An ambitious redesign of Lansdowne Park unveiled Thursday has some residents and at least one city councillor concerned about whether the development will create too much traffic in the neighbourhood.
Ottawa Sports and Entertainment Group's plan features a revamped Frank Clair Stadium, about 350,000 square feet of stores, restaurants and bars bookended by two residential highrises.
Resident Louise Gilmer said she has concerns about how people are going to get to and from the redesigned space.
"We don't need all of this retail here, it's in the wrong spot, [and] we don't need a stadium at Lansdowne Park that no one is going to be able to get to because there is no transit there," said Gilmer.
Councillor Alex Cullen said the parking plan of the redesign is based on 1,385 parking spots. He said this is far short of what city guidelines would normally suggest for the commercial and residential spaces.
He said the retail plan alone would normally call for 3,000 spots, while the addition of the arena, stadium and cinema would push it over 10,000 spots.
Site 'overloaded': Cullen
"There are lots of very nice drawings but it's a very overloaded site," said Cullen on Ottawa Morning.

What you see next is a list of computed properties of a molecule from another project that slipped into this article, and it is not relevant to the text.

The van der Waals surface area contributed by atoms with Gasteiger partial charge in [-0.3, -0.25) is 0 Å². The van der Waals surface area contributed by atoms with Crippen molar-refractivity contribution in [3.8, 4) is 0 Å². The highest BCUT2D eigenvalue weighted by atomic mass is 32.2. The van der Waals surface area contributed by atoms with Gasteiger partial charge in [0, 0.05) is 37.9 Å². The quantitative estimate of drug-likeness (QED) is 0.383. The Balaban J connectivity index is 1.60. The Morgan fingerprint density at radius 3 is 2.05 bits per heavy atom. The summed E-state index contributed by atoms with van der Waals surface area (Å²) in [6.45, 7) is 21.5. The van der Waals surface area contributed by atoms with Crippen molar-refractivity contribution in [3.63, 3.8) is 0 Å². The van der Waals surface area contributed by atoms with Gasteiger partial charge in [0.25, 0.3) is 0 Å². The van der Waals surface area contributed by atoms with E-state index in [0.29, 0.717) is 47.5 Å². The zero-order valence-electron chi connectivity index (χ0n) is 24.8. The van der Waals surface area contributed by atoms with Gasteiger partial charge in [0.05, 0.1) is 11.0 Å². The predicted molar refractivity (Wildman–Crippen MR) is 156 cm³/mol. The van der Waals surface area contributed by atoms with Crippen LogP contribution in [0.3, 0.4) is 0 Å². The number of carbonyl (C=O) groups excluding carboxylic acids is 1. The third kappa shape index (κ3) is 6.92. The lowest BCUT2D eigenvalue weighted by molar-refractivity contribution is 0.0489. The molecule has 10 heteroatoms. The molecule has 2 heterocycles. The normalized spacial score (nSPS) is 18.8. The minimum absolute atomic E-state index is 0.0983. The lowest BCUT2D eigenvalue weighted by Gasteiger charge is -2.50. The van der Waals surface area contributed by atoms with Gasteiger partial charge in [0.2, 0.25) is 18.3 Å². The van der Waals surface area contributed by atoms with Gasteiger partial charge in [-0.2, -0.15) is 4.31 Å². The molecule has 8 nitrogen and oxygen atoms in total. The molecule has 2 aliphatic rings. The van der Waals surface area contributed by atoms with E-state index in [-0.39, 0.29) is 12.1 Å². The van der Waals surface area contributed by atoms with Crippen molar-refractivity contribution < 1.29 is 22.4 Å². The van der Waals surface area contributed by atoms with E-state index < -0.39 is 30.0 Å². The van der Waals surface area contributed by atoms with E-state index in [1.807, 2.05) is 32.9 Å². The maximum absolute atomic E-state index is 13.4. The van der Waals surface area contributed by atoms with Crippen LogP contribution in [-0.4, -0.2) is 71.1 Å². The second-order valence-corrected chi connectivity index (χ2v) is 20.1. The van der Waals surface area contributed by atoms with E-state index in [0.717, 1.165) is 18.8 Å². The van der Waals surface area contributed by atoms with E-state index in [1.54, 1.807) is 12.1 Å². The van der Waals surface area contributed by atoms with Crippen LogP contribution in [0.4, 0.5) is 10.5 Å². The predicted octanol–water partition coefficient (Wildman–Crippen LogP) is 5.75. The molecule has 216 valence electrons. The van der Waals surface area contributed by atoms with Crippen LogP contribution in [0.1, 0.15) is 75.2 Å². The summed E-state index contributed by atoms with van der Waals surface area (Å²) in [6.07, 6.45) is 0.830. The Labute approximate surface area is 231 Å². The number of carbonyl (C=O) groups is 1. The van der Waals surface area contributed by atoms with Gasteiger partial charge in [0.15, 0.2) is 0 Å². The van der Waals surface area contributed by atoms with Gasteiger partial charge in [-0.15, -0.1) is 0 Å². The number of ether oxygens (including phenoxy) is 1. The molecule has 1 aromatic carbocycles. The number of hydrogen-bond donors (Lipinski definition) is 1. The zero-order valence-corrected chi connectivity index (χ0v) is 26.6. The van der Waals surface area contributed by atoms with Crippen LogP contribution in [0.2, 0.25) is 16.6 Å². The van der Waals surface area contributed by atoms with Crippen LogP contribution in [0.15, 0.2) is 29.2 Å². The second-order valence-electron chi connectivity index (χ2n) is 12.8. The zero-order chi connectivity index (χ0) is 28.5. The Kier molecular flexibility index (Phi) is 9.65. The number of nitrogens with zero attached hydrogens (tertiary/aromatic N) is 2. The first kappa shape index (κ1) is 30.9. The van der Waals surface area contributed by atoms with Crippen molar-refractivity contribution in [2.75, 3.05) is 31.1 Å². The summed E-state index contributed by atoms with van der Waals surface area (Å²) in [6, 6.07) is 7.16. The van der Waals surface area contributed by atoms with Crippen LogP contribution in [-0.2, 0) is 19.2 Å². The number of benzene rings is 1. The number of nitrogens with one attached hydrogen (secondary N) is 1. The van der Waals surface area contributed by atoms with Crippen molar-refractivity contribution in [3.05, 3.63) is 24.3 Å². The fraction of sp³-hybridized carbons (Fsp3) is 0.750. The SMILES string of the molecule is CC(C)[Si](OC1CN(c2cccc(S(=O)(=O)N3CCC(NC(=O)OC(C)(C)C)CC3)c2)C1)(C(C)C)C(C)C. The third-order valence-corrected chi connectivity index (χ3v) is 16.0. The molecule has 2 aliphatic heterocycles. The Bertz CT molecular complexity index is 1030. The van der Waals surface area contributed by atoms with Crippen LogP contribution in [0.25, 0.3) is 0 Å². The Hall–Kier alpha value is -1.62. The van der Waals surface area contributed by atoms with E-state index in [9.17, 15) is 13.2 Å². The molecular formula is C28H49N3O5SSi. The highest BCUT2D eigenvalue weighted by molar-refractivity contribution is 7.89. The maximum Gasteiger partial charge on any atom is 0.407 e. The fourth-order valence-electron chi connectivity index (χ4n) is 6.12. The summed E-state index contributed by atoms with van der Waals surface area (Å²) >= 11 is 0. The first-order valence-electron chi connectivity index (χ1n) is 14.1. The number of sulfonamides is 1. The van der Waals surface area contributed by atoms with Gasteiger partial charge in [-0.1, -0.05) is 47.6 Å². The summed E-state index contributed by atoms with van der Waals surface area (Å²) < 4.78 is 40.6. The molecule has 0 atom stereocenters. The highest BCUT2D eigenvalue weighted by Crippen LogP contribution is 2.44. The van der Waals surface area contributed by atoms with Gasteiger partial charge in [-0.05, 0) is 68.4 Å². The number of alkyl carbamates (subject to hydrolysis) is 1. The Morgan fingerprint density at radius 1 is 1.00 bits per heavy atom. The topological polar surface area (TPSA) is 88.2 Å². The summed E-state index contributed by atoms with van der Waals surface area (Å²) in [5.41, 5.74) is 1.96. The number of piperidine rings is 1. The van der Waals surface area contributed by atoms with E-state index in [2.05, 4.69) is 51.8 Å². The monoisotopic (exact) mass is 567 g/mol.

"[Making Lansdowne a] destination point is not helpful if you can't get there and if you can't park there."
Coun. Rick Chiarelli said he thought the unveiled plans were "absolutely fantastic" and said concerns over parking are overblown, as Lansdowne has long been a destination for sports fans and concert-goers.
"We already know how the crowds are going to get there and how they are going to leave there," said Chiarelli.
"A couple of years ago we hosted the Rolling Stones at the stadium with over 60,000 people at the stadium," said Chiarelli, adding that the concert occurred while the SuperEx summer fair was running.
"People got in and got out and it was fine," said Chiarelli.
The plans have also drawn criticism from residents on Holmwood Avenue, who expressed concern about the height of buildings at the north end of the development.
The new plans also call for the relocation of the Horticulture Building to a "prominent and historically significant location on the east side" of the Aberdeen Pavilion within Lansdowne's new urban park.
The Ontario Heritage Trust has already said it opposes moving the building and would seek heritage protection for the structure in an effort to keep it where it is.
But Mayor Larry O'Brien gave the plans a glowing review, and both Chiarelli and Roger Greenberg of OSEG said many residents who came to the unveiling Thursday were effusive in their praise.
Residents will be able to provide their comments on the proposed designs from June 1 to 13. The public is also being invited to provide feedback on separate plans for the green space in the southeast part of the park, which were unveiled last week.
City council is expected to make a final decision on the entire redesign of Lansdowne Park in late June.[GALLERY id=3472 cat=canada]